Most people I talk to in the United States believe that May 5th is Mexican Independence day. In fact, it's not even a national holiday. It’s regional, observed in Puebla, in honor of the battle against the French that took place in that city in 1865, when Mexicans defeated a powerful, much more numerous, better equipped French army who had not lost in nearly half a century.
From a military perspective, winning did not mean very much for us. We lost another battle with this same army the very next day, and the French were not stopped as a result. However, the news of this brief, short-lived victory filled a poor, demoralized Mexico with a sense of place, enthusiasm and hope. The French intervention resulted in other countries across the American continent to sympathize with our cause, and the Spanish, English and even (select) French media declared that retreating would be the right thing for the French to do.
This battle played a philosophical role in strengthening Mexican’s love for our country and solidifying our national identity. The experience of being invaded by the French contributed to determining many of the basic principles that to this day define a foreign policy I am proud of: respect for sovereignty and territory integrity, no-aggression, no interference in matters pertaining to other countries; conciliating differences through negotiation and not through force, and peaceful coexistence. Maybe this is why this day has become a celebration of Mexican heritage outside of Mexico. (Or, more likely, because it's a perfectly legitimate excuse to drink Coronas and hang out with friends.)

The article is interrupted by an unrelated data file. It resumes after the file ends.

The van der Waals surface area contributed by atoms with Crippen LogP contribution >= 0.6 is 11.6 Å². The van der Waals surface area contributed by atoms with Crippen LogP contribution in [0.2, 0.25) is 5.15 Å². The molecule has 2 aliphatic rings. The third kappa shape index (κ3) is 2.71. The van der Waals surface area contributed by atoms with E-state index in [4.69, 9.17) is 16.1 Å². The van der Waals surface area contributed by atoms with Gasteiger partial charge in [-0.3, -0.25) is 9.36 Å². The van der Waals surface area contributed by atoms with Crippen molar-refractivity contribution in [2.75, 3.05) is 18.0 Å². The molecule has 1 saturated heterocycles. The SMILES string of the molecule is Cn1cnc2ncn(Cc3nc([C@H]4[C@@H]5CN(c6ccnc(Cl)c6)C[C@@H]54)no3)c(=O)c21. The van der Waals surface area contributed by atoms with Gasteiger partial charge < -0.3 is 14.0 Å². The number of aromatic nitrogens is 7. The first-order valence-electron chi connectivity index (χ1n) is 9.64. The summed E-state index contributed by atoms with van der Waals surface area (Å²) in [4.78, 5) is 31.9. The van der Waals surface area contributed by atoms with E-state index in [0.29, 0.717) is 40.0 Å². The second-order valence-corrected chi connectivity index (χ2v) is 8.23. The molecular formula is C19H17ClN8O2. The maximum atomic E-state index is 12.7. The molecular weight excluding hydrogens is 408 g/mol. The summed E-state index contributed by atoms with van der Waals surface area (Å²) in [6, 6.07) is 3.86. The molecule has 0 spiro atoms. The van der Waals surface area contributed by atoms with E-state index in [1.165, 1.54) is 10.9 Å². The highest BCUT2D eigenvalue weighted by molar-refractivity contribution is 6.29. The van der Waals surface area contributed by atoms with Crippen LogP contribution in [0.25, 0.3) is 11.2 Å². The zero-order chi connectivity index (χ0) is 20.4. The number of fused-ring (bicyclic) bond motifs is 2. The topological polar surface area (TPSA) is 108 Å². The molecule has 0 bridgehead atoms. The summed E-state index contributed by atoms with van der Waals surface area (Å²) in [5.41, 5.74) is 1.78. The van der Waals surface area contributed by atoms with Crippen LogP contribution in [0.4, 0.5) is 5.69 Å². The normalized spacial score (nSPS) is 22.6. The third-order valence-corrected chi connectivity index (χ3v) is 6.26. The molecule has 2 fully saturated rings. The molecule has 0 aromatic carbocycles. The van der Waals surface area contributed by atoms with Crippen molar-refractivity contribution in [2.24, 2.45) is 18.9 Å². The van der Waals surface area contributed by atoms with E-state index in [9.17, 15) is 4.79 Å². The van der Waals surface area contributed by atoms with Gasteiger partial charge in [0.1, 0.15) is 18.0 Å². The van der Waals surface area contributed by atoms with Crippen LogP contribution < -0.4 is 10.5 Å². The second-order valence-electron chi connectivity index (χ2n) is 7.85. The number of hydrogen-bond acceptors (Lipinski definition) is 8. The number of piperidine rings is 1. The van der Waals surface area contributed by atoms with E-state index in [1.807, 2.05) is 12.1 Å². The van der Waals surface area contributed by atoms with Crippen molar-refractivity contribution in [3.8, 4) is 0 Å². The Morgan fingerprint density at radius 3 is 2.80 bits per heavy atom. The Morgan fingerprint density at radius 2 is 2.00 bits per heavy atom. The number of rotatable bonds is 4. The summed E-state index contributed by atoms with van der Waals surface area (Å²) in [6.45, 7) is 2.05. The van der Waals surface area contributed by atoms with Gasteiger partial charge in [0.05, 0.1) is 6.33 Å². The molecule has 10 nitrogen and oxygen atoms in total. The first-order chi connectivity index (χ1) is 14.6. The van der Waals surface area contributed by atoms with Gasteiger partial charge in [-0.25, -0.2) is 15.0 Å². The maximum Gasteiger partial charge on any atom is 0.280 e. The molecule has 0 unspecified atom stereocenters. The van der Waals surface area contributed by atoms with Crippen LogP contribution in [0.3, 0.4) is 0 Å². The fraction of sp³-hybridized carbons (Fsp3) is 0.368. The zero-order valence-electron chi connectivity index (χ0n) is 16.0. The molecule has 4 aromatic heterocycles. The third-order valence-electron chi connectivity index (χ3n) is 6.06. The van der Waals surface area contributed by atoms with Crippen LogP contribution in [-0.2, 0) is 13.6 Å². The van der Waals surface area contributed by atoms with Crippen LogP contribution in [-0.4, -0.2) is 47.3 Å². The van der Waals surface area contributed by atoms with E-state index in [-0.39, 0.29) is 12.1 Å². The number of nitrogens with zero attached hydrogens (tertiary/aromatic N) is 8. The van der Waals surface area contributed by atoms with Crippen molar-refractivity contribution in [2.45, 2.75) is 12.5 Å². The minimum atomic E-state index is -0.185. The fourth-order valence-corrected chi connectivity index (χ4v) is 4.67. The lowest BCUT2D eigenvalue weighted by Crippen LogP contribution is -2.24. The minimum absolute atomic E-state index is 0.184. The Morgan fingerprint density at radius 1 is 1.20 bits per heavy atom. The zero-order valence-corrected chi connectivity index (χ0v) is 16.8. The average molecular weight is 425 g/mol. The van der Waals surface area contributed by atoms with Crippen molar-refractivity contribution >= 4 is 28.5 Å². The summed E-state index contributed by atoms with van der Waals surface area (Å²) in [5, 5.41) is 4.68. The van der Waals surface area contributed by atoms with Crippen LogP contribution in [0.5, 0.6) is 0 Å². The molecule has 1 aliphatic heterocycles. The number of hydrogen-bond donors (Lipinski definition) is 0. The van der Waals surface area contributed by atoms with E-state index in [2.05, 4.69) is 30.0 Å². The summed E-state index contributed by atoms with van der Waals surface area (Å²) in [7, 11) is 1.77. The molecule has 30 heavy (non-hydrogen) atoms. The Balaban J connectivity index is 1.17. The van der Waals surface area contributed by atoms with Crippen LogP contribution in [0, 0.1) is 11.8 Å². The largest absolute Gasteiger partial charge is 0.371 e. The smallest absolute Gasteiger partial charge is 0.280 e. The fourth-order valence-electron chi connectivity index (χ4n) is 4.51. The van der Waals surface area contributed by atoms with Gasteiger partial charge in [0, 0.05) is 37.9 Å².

Our Independence Day is September 16, and it is of legendary proportions. I have never met a Mexican who does not observe it. We call it the day of the “grito”, our “cry for independence”. Every year, on the eve of September 16th (the night of September 15th) the President of Mexico rings the bells of the National Palace in the Zocalo, the historic center of Mexico City (one of the largest in the world, so it fits quite a crowd). He then repeats the “Grito de Dolores” from the balcony of the palace to the hundreds upon hundreds of thousands of people assembled below. It goes something like this:
(Imagine the simultaneous shuffling to attention of at least half a million people.)
“Viva Mexico!" (to which everyone roars back in unison “Viva Mexico!”)
Que vivan los heroes que nos Dieron patria! (Long live the heroes who gave us our fatherland!)
Que vivan los heroes que nos dieron libertad! (Long live the heroes who gave us liberty!)
Viva Miguel Hidalgo y Costilla! Viva Guadalupe Victoria! Viva Ignacio Allende! Viva José María Morelos y Pavón! Via Doña Josefa Ortiz de Domínguez!
Que viva México! Que viva México! Que viva México!
Attending one of these events should be on the list of things everyone must do before they die. You don’t have to go to the one in the Zocalo: on that day, similar celebrations occur in cities and towns and districts and homes across the country, and in Mexican embassies all over the world. The following day is a national holiday. Perplexingly, it goes by practically unnoticed north of the border. (Another perfectly legitimate excuse to drink Coronas and hang out with friends, wasted.)
Mexican Independence Day is, hands down, my favorite holiday of the year. You can keep Christmas and all the gift giving and New Year’s with its long gowns and champagne and all the chocolates and red roses typical of Valentine’s day. Take the bowl of guacamole and the tequila you drink on May 5th and leave me, in the company of my family, under any available balcony, calling out “Que Vivan Los Heroes Que Nos Dieron Patria! Que vivan!” any day.